– Software star, Siebel, requires its female employees to dress “conservatively” when meeting customers. Its suggested dress includes hosiery. Siebel’s male employees are required to be attired in conservative business suits, white shirts, and conservative ties when meeting with clients.

Siebel’s ability to attract top technical talent without paying huge “search fees” makes it the envy of it’s high tech competitors.

As a former employee of “Big Blue” I appreciate the impact of “proper uniform” when building credibility. When younger, dark suits provided me ability to achieve “equal business stature” when I interfaced with older clients.

Siebel’s success, and the financial success of its female employees, is just one more example of missed opportunities by modern femmes that “want more”, but ignore the power they possess by not showcasing their charms in proper attire.

– You know, it would almost be funny if it weren’t so true! It’s almost as if women are returning to the days when showing a bit of leg was considered unladylike, or that it is an unspoken yes to accept less than above board behaviour.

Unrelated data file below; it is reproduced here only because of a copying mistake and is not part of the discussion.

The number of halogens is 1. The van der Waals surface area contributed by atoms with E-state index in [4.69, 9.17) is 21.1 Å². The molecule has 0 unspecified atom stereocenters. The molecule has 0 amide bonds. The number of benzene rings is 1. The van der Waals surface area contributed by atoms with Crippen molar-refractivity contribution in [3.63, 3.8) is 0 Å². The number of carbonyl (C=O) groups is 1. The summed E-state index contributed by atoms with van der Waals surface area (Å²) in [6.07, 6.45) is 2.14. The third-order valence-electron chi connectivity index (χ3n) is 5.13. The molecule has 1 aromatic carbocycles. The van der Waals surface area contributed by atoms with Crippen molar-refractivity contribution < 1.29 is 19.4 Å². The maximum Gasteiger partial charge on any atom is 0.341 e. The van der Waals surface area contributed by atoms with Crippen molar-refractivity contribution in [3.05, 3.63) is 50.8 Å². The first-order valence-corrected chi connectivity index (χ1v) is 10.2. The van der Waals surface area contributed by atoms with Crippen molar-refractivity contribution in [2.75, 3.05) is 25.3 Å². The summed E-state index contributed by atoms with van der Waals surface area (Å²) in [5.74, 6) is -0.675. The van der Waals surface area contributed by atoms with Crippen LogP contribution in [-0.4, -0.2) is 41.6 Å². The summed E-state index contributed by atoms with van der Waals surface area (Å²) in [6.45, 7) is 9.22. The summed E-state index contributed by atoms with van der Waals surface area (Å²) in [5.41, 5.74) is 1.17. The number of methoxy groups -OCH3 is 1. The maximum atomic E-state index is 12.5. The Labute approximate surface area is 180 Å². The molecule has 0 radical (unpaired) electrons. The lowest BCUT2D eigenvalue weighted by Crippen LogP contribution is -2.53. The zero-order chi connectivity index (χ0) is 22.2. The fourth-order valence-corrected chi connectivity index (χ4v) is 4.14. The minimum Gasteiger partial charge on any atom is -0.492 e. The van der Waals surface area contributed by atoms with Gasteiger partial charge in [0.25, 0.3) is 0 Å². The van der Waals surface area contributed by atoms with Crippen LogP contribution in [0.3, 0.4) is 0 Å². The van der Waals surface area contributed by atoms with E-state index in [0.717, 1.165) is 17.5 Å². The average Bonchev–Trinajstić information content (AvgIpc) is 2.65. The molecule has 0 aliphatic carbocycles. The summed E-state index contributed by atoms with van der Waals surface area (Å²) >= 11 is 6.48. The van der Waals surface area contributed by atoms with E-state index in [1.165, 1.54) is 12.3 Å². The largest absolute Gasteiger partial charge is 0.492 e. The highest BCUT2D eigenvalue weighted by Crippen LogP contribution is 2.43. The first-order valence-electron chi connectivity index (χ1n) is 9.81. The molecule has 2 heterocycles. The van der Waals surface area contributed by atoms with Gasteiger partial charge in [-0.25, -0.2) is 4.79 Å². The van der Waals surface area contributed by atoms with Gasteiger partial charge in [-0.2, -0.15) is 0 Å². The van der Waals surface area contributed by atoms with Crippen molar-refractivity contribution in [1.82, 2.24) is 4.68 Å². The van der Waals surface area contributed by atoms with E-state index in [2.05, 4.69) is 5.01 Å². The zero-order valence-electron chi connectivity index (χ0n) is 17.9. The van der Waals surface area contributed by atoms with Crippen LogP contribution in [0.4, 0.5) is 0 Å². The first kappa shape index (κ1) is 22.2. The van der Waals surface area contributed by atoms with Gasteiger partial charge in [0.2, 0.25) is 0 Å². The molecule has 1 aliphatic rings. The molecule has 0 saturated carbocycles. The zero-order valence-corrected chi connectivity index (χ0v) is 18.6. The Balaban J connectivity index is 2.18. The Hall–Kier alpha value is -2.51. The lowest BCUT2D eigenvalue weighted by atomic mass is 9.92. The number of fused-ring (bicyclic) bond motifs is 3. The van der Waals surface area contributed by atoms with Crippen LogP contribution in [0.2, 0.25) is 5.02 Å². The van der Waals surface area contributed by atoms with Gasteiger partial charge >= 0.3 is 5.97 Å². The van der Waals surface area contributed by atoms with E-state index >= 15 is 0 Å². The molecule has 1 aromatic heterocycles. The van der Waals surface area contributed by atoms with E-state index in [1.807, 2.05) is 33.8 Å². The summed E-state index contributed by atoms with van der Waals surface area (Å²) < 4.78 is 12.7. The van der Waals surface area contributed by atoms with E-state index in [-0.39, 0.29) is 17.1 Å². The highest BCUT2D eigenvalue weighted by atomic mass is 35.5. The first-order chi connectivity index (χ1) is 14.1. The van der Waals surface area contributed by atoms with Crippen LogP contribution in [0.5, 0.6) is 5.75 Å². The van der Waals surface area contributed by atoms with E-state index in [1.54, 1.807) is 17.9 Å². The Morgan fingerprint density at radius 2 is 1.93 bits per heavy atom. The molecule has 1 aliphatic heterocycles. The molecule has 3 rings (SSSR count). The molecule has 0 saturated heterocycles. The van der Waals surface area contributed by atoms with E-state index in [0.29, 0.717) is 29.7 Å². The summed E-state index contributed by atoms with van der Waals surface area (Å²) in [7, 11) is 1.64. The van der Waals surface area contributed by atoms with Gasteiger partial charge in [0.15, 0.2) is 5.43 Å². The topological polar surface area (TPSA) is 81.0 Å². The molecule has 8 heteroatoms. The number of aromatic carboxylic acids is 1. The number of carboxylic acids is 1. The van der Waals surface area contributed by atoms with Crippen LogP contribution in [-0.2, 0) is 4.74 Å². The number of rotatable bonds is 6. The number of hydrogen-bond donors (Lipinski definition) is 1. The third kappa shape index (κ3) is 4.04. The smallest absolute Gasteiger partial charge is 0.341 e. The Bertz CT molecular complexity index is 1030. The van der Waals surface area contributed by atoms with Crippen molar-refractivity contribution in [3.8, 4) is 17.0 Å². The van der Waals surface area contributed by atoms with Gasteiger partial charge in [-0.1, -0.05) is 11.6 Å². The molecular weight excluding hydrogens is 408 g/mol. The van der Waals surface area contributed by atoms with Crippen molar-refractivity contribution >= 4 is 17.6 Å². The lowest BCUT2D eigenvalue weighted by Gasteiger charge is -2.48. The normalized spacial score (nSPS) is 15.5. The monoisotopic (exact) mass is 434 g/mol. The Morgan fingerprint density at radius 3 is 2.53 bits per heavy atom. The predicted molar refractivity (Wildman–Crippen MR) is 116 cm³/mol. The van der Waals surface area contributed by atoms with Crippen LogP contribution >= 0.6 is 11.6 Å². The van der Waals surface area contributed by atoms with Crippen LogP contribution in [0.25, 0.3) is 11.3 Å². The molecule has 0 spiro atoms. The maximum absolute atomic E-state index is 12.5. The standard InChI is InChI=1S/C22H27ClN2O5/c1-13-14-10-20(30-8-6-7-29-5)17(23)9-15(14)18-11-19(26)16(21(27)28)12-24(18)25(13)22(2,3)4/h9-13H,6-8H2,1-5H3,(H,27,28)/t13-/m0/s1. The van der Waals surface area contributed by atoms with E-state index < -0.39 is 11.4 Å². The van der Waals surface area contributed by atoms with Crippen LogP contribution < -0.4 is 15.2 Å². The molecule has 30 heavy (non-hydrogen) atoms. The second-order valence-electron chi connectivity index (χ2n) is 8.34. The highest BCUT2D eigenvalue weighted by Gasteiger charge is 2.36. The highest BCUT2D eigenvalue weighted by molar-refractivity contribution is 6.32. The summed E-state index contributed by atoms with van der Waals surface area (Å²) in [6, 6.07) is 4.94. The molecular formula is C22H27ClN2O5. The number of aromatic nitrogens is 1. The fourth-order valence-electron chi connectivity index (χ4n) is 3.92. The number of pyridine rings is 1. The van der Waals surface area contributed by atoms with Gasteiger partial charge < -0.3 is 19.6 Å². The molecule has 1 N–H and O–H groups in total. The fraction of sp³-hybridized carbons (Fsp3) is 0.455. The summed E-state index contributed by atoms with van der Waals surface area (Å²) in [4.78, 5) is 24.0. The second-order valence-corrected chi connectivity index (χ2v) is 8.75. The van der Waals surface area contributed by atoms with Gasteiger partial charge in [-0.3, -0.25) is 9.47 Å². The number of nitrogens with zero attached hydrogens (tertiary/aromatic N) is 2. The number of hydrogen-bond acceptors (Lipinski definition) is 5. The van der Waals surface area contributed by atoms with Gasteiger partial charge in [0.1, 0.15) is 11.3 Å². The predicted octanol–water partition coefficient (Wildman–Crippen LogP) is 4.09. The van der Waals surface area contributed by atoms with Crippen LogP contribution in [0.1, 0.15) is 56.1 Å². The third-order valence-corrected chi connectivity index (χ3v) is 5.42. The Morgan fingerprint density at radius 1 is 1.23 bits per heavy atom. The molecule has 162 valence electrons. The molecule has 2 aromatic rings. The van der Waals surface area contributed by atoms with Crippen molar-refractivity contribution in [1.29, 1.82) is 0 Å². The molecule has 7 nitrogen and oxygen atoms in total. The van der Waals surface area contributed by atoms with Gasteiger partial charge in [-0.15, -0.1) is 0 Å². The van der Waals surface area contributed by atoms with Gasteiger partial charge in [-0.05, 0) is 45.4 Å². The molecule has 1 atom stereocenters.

If you think about it, the less women wear stockings and skirts, the more men are going to gawk and stare. If every woman wore a skirt, sooner or later the novelty would wear off (no pun intended!) Men look at my legs every day… I’m not trying to sound pompous, but FFs do attract attention – and I love it! Does that mean that I should put up with crass comments or innuendo? No, I don’t think so.

And as for ladies suing so as not to wear blouses that are sheer – haven’t they ever heard of a camisole? That’s just foolishness.

Here’s a quote I think does the best at summing this issue up – no one can take advantage of you without your permission!

– In my line of work I have to meet insurance company reps from time to time. Until a couple of years ago I was called on by a tall female who explained to me that her company required their female consultants to wear skirts & not bear legs. She said she had to wear stockings or tights. Occasionally I got a glimpse of her lace tops! The company was Scottish Widows.

– Another recent court case I read about was a woman who took her company to a tribunal because she wanted to wear trousers and not skirts and she was offended because her boss told her that she would look better wearing a short skirt as she had nice legs.

She won the case and proves a point that in some quarters as far as work attire is concerned, skirts and hosiery have had their day!

I read two weeks ago that the female employees of a Spanish Rail company went to court to change the companies rules about wearing skirts and not trousers. The staff had to wear skirts that were two inches above the knee, they wanted to be able to wear trousers. They lost.